Abrupt Decay is great at killing random permanents that slip through the counter web. It’s pretty easy to cast, as we’re going to play [card]Verdant Catacombs[/card] and [card]Misty Rainforest[/card] regardless of whether we’re casting actual green spells or not.
I am only playing 3 right now because I noticed that there are some popular decks the card is a total blank against. Most of the time the card is great, but I’d rather not draw 2 in the dark, so the 4th is in the board.
Inquisition of Kozilek[/draft]
Knowing the opponent’s hand is extremely valuable in this deck. Does the opponent have a [card]Lightning Bolt[/card] or [card]Path to Exile[/card]? Knowing the answer to this question can be the difference between confidently winning and death by gambling. We play the full 8.
[card]Gitaxian Probe[/card] is great because it gives us vision of their hand while letting us dig. The mana savings also comes up quite a bit as it allows us to save the card until the very last turn to protect from an otherwise brutal topdeck.
[card]Inquisition of Kozilek[/card] is a great offensive and defensive card that can work wonders at slowing down the opponent’s win or exposing a hole for us to shove an Emrakul through. I like the card much more than [card]Thoughtseize[/card] in Modern, as 2 life is often relevant and most cards we care about cost less than 4.
[card]Serum Visions[/card] is strictly for the dig, obviously. It’s cheap and can dig for lands which makes me prefer it to clunkier options like [card]Peer Through Depths[/card].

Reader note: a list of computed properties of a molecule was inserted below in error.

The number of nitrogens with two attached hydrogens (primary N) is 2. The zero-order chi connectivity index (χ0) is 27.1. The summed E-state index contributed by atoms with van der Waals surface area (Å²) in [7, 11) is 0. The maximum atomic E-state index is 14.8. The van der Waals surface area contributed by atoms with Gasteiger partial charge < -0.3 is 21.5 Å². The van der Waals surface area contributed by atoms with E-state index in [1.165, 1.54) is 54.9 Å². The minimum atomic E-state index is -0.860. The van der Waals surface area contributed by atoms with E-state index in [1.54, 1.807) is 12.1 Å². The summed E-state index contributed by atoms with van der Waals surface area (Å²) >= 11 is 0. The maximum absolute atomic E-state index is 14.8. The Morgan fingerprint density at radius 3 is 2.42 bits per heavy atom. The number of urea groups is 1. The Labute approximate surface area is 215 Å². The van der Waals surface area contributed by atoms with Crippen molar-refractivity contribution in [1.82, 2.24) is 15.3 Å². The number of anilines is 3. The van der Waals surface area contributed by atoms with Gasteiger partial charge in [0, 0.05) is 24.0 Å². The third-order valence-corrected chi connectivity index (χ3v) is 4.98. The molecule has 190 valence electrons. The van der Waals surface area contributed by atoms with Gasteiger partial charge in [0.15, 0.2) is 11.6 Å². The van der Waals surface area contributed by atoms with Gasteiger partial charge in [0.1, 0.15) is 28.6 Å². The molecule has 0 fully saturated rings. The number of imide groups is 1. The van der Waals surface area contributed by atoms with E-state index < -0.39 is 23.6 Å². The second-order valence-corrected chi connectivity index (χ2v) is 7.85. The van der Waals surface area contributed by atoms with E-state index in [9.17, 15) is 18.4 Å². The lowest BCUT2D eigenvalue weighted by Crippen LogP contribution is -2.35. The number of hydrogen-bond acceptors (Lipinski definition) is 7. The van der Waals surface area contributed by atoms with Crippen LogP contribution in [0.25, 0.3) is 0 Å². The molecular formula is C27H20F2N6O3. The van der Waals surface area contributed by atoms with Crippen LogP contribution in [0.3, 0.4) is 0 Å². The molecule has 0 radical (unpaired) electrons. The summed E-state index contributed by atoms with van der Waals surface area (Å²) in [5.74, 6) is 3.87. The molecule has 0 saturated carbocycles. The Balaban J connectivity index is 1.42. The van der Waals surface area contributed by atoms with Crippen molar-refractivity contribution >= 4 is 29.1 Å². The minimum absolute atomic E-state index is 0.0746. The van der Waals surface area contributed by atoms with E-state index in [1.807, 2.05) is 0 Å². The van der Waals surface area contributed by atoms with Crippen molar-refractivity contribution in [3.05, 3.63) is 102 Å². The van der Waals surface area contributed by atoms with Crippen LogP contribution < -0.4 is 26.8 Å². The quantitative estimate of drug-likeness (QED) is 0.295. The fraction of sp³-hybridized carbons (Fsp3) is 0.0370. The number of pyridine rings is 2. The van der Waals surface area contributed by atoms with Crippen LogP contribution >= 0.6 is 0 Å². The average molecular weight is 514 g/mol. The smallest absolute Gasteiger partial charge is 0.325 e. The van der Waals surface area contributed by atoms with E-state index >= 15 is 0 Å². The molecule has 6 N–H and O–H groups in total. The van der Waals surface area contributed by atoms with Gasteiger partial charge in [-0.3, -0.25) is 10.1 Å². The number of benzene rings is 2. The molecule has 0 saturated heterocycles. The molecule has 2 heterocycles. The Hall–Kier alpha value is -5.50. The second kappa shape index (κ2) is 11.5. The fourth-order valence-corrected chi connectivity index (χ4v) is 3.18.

Sometimes things go wrong and [card]Dryad Arbor[/card] dies. We need a plan B. [card]Khalni Garden[/card] is nice as it is a solid land that lets us smoothly [card]Polymorph[/card] on 4. [card]Mutavault[/card] is nice because it comes into play untapped, although it is a bit slower than Khalni Garden.
I like the mix, because each may be better in different situations.
Plan C is hardcast Emrakul. This comes up surprisingly often. Dreadship Reef can get there over a dozen turn game of counters and stalls.
Even when we aren’t hardcasting Emrakul, the extra mana can be instrumental in setting up a Polymorph with protection or fueling late game Condescends and Disrupting Shoals.
This is one of the most powerful cards in the deck and couldn’t be replaced by something like [card boseiju, who shelters all]Boseiju[/card]. I would like to play 4, but I am uncomfortable playing more colorless lands with [card]Mutavault[/card] and [card]Khalni Garden[/card] in the deck. It’s possible we should have the full set though.
Modern Polymorph Sideboard
The sideboard (like the main) is a work in progress. There are a few directions to go based on play style and meta, but there are some cards I think should always be included.